As has already been mentioned, a resolution of 0.001, but I doubt it will be an accuracy of 0.001. Close to a transformer, the reactive impedance will dominate the resistance. As far as I know, all loop testers give a result which is resistance not impedance, and therefore no good in this scenario.

Regards,

Alan.
 02 September 2012 05:42 PM
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sparkyaj

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The only way you get a true reading will be to obtain all the winding details of the TX and loss's then calculate the output and compare it from your calc to your meter reading. I have to say this meter is about as close as you will get. No meter will be 100% due to the amount of variations on site. I will dig out the spec sheet in the week and post it back here.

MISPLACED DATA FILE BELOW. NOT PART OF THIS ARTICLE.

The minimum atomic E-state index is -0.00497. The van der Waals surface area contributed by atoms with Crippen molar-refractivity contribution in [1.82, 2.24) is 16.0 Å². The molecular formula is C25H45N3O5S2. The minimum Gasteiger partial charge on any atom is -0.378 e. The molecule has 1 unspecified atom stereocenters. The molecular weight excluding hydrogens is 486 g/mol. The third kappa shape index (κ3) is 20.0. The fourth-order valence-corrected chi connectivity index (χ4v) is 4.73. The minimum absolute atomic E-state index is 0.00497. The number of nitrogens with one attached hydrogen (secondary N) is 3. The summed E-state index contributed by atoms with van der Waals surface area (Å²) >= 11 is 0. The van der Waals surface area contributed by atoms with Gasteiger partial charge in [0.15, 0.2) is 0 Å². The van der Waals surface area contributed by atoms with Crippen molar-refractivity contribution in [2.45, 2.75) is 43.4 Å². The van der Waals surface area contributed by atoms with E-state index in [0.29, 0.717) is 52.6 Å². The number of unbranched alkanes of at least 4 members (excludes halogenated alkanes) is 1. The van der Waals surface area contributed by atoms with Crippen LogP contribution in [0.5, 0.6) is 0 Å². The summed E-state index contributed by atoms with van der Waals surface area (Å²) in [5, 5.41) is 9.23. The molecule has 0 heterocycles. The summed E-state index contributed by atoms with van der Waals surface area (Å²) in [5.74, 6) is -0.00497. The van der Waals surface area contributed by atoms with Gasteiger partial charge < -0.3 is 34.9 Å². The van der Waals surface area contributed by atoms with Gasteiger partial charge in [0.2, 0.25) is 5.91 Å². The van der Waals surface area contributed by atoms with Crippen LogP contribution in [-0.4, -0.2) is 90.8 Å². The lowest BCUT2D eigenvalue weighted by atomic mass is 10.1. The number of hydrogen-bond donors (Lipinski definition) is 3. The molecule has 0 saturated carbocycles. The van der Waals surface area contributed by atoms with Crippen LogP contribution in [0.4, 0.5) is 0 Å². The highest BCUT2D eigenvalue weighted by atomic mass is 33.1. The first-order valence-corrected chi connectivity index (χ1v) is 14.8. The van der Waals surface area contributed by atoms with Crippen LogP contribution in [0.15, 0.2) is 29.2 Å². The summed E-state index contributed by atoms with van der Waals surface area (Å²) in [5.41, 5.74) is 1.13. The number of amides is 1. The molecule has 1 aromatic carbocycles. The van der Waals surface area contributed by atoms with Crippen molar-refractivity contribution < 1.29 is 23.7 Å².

This meter blast both the Flue and Megger multifunction testers out of the water for accuracy mind.... I have had some detailed discussions with the reps about this over the past year or so. Hope that helps a bit.
 02 September 2012 08:31 PM
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perspicacious

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"I will dig out the spec sheet in the week and post it back here."

How about posting the figures off your most recent calibration certificate?

Regards

BOD
 02 September 2012 08:34 PM
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John Peckham

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The LTW425 has an accuracy of +-5% +- 0.01Ohms in the range of 0.3 to 1000 ohms.